National Leadership Forum celebrates 61st year

June 9, 2017 |

Nearly 200 students from nine states were on campus this week as part of the National Leadership Forum, a program that began 61 years ago under the direction of former Harding President George Benson. Today, the event continues as a leadership development program that brings students together for a week of labs, lectures and open discussion sessions that strengthen leadership and character.

Kim Kirkman, NLF director and associate executive director of the American Studies Institute, said the theme for this year’s program is “Liberty and Character,” and the speakers working to develop these students into leaders exhibit strong character and an understanding of liberty.

“Some students have leadership abilities and are leaders but don’t really know why people are following them or how they’re making an impact,” Kirkman said. “So our speakers give different perspectives on leadership and how they can shape their schools, communities and friends.

This year, NLF partnered with the Foundation for Economic Education to facilitate speakers and discussions. During the week, students were challenged to put what they hear from the speakers into action. Students several years ago started a small encouragement project that led to President George W. Bush declaring a National Day of Encouragement.

“One of the things that all of the speakers do is give the students something to take home with them,” Kirkman said. “We want the students to go home with the ability to see the people they’re with — their peers — as people and be able to lead them.”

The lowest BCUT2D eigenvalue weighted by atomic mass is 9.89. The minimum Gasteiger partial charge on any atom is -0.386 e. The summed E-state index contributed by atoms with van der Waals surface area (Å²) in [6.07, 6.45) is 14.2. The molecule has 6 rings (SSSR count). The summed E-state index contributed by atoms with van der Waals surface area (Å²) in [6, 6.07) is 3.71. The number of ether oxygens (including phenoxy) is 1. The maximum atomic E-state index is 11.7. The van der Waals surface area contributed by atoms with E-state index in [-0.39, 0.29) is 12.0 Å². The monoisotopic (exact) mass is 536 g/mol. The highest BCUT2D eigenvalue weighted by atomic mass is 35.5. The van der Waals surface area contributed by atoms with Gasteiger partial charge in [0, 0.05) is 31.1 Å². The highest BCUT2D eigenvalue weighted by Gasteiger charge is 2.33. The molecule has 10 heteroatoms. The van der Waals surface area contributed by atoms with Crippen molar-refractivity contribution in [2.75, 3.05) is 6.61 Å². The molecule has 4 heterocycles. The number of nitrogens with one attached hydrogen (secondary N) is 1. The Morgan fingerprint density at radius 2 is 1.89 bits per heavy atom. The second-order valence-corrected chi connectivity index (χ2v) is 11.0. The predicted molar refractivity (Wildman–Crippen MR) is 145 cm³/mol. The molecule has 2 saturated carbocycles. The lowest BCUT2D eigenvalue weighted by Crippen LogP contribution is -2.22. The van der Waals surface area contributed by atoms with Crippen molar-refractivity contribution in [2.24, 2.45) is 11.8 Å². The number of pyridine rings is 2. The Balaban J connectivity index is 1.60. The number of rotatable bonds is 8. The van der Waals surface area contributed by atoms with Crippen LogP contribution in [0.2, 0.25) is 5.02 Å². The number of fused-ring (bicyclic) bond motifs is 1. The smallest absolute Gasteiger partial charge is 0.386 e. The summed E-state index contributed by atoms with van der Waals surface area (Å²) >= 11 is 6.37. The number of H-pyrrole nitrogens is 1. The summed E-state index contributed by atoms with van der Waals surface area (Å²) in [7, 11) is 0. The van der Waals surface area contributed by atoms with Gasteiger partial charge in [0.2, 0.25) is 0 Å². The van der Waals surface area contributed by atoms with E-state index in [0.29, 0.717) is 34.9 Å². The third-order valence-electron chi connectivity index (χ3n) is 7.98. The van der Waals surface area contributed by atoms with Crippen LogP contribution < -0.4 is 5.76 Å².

Junior Bowman Johnson served as one of 10 college-aged counselors for the program. He said when students traveled to campus for the program, most of them were meeting for the first time.

“All of the groups were randomly generated, so none of them really knew each other coming into this,” Johnson said. “They had to learn quickly that even though this might be awkward at first, they have to work together and listen to each other to get things done. They’ll learn that even small friendships can lead to big things. You never know who you’ll run into when you’re older.”

Kirkman said she hoped students left with a greater sense of purpose and understanding of their abilities as a leader.

“We want these students to see that people are valuable, and that’s how you are a good leader,” Kirkman said. “You realize that the people with you and around you are valuable whether or not they’re the lowest person in American standards or far above you.”

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